Autism and Antidepressant Link in Pregnancy: The Disagreement Continues

AutismAutism spectrum disorder (ASD) and SSRI antidepressants may have a link in pregnancy, according to multiple studies, but disagreement over research results continues. The public remains largely unaware of the study findings, not to mention the controversy.

Selective serotonin reuptake inhibitors, or SSRIs, include such medications as Prozac, Celexa, Paxil and Effexor. Multiple studies since 2011 have looked at the connection between women who are prescribed SSRIs and children born with autism.

One in 50 school-aged children in the United States is diagnosed with autism. Seven to 13 percent of all pregnant women take antidepressants.

A 2011 study from Kaiser Permanente documented that the risk of having a child born with ASD doubled while taking antidepressants during pregnancy. The risk quadrupled with antidepressant use in the first trimester. The study also looked at depressed women who were not on SSRIs during pregnancy, and found no increased risk of autism.

The Kaiser study conclusions were discounted because they were the first human studies of the autism-antidepressant correlation, and only included 300 children with ASD. Other researchers and physicians have leaned toward encouraging pregnant women to keep taking their medications, saying more studies are needed to confirm the Kaiser findings. They express concern about the potential risk to the child from an untreated mother.

A larger study from Sweden was released in 2013 with similar results. In the Swedish study, mothers of children with autism were found to be over three times more likely to have taken antidepressants while pregnant. This report concluded that prenatal exposure to either SSRIs or tricyclic antidepressants was associated with an increased risk of ASD.

A Danish study released in November 2013 was the largest study yet. This study concluded that findings of risk were insignificant based on the small number of children who had both autism and antidepressant exposure, which was only 52 out of 600,000. But the researchers did acknowledge that it was not possible to rule out small increase in risk.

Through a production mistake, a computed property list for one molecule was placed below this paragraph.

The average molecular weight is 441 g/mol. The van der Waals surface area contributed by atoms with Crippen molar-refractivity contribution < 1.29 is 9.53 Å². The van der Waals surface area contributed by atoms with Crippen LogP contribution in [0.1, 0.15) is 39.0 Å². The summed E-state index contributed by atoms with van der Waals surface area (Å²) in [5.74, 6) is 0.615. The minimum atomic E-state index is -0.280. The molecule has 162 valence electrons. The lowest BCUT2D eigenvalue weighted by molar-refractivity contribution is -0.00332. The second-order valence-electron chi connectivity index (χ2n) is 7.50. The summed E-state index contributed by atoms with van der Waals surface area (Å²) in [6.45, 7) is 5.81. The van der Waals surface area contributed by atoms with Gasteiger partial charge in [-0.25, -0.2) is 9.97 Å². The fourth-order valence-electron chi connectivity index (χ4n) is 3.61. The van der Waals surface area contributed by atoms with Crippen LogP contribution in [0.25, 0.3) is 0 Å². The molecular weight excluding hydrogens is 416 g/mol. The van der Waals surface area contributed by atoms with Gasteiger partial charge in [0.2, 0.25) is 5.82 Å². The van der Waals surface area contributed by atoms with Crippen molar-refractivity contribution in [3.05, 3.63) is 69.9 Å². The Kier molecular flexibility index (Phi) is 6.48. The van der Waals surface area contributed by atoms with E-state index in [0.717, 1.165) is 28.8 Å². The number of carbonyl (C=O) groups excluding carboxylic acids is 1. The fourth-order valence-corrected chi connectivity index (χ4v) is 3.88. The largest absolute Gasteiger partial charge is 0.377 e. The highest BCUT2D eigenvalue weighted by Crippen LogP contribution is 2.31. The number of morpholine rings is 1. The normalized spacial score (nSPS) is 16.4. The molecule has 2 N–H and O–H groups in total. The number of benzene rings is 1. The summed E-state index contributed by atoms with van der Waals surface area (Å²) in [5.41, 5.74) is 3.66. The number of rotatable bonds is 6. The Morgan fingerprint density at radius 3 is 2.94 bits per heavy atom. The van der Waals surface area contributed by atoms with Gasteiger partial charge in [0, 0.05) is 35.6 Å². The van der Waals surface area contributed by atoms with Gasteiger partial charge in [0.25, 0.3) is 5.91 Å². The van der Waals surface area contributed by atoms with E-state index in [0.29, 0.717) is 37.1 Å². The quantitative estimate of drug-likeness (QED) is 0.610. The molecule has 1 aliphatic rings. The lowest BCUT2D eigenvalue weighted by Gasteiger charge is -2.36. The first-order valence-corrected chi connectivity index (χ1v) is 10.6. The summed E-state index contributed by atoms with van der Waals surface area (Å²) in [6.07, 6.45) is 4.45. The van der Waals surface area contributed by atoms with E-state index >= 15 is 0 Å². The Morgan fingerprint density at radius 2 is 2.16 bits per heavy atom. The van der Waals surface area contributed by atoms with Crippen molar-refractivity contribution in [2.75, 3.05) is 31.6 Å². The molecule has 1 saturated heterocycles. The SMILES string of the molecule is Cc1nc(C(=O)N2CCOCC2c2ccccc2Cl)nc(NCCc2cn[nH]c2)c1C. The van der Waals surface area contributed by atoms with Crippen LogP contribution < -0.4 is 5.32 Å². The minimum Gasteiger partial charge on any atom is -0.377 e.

There is some disagreement with the Denmark study conclusions, as there is no significant correlation between autism and antidepressant use. First, the rate of antidepressant use during pregnancy is very low in Denmark. Also, the study authors said their results were not statistically significant because they did not prove with 95 percent certainty that an association exists, although they do acknowledge that the findings do not disprove the connection.

Both the Swedish and Danish studies question whether the rise in the risk of autism is related to antidepressant use or depression itself.

Late in 2013, a new study from Norway was published in the Journal of Clinical Epidemiology. This study looked simply at the question of whether women who are prescribed SSRIs prior to pregnancy actually continued to take them once they became pregnant. Many of the previous studies work off the theory that pregnant women do continue taking their antidepressants.

The Norway researchers showed that many of the women in their study did not continue taking their antidepressants once they became pregnant. Studies that include these women as users make for a smaller percentage of results showing a connection, with the results showing the risk seems smaller.

Scientists say the developing fetus has millions of serotonin receptors, and they need serotonin for proper brain development. Since SSRIs inhibit serotonin, the conclusion of some experts is that interfering with serotonin can affect brain development in the fetus.

In December 2013, Autism Speaks said the studies show a possible connection, but advise using caution before rushing to judgment. The group acknowledges the disagreement in the findings, saying the studies were small but show a correlation in antidepressant use and autism, though the increase in risk found was modest.

By Beth A. Balen

Mad in America
Autism Speaks

Leave a Reply

Your email address will not be published.